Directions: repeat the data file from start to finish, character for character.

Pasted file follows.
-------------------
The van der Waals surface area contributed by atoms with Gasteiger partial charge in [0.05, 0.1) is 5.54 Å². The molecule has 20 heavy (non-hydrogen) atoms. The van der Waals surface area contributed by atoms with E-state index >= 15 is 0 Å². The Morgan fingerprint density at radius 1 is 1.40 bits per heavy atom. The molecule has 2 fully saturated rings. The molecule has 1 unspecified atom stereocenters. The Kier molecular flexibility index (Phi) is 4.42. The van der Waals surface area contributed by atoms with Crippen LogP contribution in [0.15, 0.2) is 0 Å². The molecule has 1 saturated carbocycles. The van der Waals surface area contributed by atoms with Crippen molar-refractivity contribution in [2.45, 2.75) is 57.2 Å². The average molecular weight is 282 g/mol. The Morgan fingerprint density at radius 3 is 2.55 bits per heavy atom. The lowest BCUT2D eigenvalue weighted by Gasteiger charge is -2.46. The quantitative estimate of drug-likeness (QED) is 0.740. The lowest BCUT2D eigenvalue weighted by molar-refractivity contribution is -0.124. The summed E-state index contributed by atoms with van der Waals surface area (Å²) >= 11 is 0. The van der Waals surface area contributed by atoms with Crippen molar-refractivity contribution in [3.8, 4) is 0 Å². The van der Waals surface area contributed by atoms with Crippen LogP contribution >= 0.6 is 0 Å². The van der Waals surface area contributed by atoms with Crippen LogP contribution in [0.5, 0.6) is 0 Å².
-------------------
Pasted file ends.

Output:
The van der Waals surface area contributed by atoms with Gasteiger partial charge in [0.05, 0.1) is 5.54 Å². The molecule has 20 heavy (non-hydrogen) atoms. The van der Waals surface area contributed by atoms with E-state index >= 15 is 0 Å². The Morgan fingerprint density at radius 1 is 1.40 bits per heavy atom. The molecule has 2 fully saturated rings. The molecule has 1 unspecified atom stereocenters. The Kier molecular flexibility index (Phi) is 4.42. The van der Waals surface area contributed by atoms with Crippen LogP contribution in [0.15, 0.2) is 0 Å². The molecule has 1 saturated carbocycles. The van der Waals surface area contributed by atoms with Crippen molar-refractivity contribution in [2.45, 2.75) is 57.2 Å². The average molecular weight is 282 g/mol. The Morgan fingerprint density at radius 3 is 2.55 bits per heavy atom. The lowest BCUT2D eigenvalue weighted by Gasteiger charge is -2.46. The quantitative estimate of drug-likeness (QED) is 0.740. The lowest BCUT2D eigenvalue weighted by molar-refractivity contribution is -0.124. The summed E-state index contributed by atoms with van der Waals surface area (Å²) >= 11 is 0. The van der Waals surface area contributed by atoms with Crippen molar-refractivity contribution in [3.8, 4) is 0 Å². The van der Waals surface area contributed by atoms with Crippen LogP contribution >= 0.6 is 0 Å². The van der Waals surface area contributed by atoms with Crippen LogP contribution in [0.5, 0.6) is 0 Å².